The Effects of Cocaine Abuse
Cocaine was once seen as a man’s drug. The burst of energy that cocaine delivers was seen as vital to the success of men who had to juggle demanding careers, needy romantic partners and disobedient children. Men don’t have a monopoly on life stresses, however, and cocaine also seems to be an effective drug for women. In a study of the issue, published in STASH, researchers found that when women were given the opportunity to use cocaine, they did so at rates comparable to men. Women weren’t offered the drug as often as men were, as once again, the drug is seen as suitable only for men, but the drug seemed to have a deep impact on the women who managed to obtain it.
Once these women did start taking cocaine, they tended to use the drug more often each day than men did, and they were more likely to meet the criteria for a diagnosis of dependence, when compared to men. Cocaine and women seem to be a deadly combination resulting in addictions that form quickly and put down deep roots.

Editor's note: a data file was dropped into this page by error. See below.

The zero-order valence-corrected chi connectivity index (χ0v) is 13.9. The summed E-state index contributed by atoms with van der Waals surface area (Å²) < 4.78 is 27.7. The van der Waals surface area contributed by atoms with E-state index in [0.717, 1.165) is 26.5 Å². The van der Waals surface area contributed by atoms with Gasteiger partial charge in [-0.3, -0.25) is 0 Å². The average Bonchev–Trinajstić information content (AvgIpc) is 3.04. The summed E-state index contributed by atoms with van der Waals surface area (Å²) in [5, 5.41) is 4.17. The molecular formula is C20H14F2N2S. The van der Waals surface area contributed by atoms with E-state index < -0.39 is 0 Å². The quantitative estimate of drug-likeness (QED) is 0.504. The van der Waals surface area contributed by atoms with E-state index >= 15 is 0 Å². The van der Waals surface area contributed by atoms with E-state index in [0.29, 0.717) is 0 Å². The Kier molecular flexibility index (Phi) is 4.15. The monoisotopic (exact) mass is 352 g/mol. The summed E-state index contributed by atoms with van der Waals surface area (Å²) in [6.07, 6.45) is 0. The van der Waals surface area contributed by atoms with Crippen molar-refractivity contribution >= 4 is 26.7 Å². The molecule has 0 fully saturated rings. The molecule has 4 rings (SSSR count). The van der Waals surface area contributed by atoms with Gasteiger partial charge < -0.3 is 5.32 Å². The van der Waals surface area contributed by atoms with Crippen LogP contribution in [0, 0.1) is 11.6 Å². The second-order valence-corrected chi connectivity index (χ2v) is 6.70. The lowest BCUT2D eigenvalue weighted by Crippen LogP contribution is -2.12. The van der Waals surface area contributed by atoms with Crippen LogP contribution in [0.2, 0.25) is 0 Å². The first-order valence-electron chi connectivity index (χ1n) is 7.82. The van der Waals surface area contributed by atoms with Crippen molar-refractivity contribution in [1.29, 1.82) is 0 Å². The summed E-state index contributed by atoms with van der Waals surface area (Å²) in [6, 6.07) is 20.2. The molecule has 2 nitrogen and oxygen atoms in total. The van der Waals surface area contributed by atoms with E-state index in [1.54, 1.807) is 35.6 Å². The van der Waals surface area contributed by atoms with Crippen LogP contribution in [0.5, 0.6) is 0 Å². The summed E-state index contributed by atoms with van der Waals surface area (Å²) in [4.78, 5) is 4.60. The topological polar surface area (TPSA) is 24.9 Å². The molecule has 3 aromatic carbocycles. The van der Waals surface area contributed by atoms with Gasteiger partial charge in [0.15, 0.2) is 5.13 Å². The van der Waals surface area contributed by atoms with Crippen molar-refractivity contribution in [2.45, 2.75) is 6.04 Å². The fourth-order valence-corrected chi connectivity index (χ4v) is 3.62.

Women who are addicted like this might take staggeringly high dosages of cocaine.
Their bodies adjust to the effects of the drugs, so smaller doses seem to have no impact at all. Some women even take cocaine in binges, piling one dose on top of another in rapid succession. Battling the body’s ability to adapt like this can have a devastating impact on a woman’s health and well-being, as cocaine is a deeply damaging drug.
Methods of Use
Cocaine is one of the most versatile drugs of abuse on the market today. Users can snort, swallow, smoke or inject the various forms of cocaine that they buy, and feel a slightly different response with each different method they use. Unfortunately, each method of using cocaine is associated with some form of bodily damage, meaning that there is no safe way to take cocaine. Each time the substance enters the body, it leaves damage in its wake.
Those who snort cocaine subject the delicate tissues of the nose and sinuses to a powerful substance that can restrict blood flow almost on contact. With repeated usage, the tissues exposed to cocaine can become so starved for blood that they might begin to slough off and die. These users might develop nosebleeds or an inability to smell. They might even develop holes in the cartilage that holds the nose in place.